Having a child with one or more food allergies makes meal planning more of a challenge. If that child is a picky eater the challenge, and worry, may be increased.
Ellyn Satter, a family therapist, nutritionist, and recognized expert on eating and feeding offers parents of picky eaters helpful mealtime suggestions.
Satter has found, for instance, that children develop eating competence over the course of their childhood when parents and kids maintain a mealtime “division of responsibility.”
With toddlers, children, and adolescents, the division of responsibility is this:
- Parents are responsible for what foods are prepared, when the family eats, and where.
- Children are responsible for how much they eat, and whether they do.
For this division of responsibility to work, parents must trust their children to decide how much consume, and whether to partake of what has been provided.
Satter also points out that all young children are to some degree picky about food, and most warm up to unfamiliar foods slowly. They might have to watch their parents eat, and touch or taste (put it in the mouth and take it out) a new food at least 15 to 20 times before they come to like it. By reassuring kids they don’t have to eat something unappealing, children are free to cautiously explore different tastes and textures, and will gradually learn to enjoy a wider variety of foods.
Parents can further address picky eating by maintaining regular meal and snack times. With a set eating schedule, children are hungry but not ravenous when it’s time to eat. Most importantly, mealtime should be a pleasurable, and positive experience:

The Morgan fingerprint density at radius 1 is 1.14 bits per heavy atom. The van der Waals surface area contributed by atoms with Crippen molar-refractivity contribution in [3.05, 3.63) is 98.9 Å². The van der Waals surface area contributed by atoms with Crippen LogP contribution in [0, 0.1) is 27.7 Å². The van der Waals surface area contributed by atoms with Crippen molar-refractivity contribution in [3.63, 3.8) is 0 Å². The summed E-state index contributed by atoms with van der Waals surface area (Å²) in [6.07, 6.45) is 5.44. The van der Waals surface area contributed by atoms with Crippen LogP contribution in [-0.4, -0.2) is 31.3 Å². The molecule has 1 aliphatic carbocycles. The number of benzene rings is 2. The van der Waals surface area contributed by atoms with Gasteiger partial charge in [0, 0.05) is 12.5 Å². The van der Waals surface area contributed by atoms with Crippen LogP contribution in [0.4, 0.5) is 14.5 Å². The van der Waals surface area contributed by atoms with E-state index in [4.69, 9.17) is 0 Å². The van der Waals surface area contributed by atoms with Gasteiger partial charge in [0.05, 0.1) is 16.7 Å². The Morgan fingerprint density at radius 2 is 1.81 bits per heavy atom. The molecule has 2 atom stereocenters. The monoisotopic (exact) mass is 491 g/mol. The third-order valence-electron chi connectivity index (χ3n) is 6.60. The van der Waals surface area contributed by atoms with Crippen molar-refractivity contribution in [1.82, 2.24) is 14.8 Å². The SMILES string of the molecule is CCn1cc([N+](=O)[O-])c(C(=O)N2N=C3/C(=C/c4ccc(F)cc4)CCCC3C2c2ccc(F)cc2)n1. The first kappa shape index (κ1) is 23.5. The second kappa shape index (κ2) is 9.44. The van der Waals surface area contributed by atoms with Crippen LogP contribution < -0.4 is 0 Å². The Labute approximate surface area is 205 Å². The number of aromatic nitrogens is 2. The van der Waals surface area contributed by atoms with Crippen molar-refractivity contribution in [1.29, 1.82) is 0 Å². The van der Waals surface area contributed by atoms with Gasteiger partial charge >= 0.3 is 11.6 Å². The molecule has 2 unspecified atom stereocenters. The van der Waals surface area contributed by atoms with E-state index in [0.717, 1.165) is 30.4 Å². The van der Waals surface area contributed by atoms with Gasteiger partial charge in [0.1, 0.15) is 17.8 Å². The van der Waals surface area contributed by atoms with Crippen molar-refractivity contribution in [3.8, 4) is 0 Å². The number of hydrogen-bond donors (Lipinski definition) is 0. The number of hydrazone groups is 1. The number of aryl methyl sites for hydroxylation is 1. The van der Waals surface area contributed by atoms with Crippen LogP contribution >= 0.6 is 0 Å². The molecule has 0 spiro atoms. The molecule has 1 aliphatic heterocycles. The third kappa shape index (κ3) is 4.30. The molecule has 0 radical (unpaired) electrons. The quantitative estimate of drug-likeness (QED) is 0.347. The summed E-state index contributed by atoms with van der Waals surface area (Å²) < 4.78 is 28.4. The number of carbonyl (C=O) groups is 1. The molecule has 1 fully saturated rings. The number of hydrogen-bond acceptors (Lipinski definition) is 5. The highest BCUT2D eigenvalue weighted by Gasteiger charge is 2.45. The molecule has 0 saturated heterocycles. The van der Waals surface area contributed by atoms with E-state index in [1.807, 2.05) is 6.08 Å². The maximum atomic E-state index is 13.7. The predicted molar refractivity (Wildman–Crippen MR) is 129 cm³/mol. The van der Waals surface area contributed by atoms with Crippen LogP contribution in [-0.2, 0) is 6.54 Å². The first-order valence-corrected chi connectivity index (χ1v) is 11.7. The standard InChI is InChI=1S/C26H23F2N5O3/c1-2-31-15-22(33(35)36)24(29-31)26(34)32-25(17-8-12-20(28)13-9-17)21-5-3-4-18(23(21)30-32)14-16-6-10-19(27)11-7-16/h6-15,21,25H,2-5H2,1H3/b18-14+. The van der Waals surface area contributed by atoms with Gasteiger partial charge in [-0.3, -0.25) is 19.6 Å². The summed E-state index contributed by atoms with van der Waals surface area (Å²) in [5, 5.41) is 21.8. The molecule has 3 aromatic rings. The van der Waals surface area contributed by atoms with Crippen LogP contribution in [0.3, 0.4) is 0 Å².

- Never pressure children to eat certain foods, or certain amounts of food.
- Teach kids to say, “No thank you” instead of, “Yuk” when they don’t want to eat something.
- Serve unfamiliar food alongside familiar items, and foods that are not yet liked with those already enjoyed; do not make special items for a picky eater.
- With each meal, serve one or two side dishes the picky eater usually chooses (e.g., fruit, bread, milk), but do not offer to make a substitute entree, such as a bowl of cereal.
- If children put a food in their mouth they don’t want, teach them to quietly use a napkin to dispose of it.
- Let children choose from what is served, even if that means they eat a pile of mashed potatoes and nothing else; parents should avoid commenting on their children’s food choices, likes, and dislikes.
Naturally, parents of allergic kids will be restrictive with allergenic foods. Other than that, meal menus should include fare that kids have not yet accepted. If Satter is correct, and there is much evidence that she is, offering kids a variety of food – without pressuring them to partake of it – cultivates eating competence, even in the pickiest of eaters.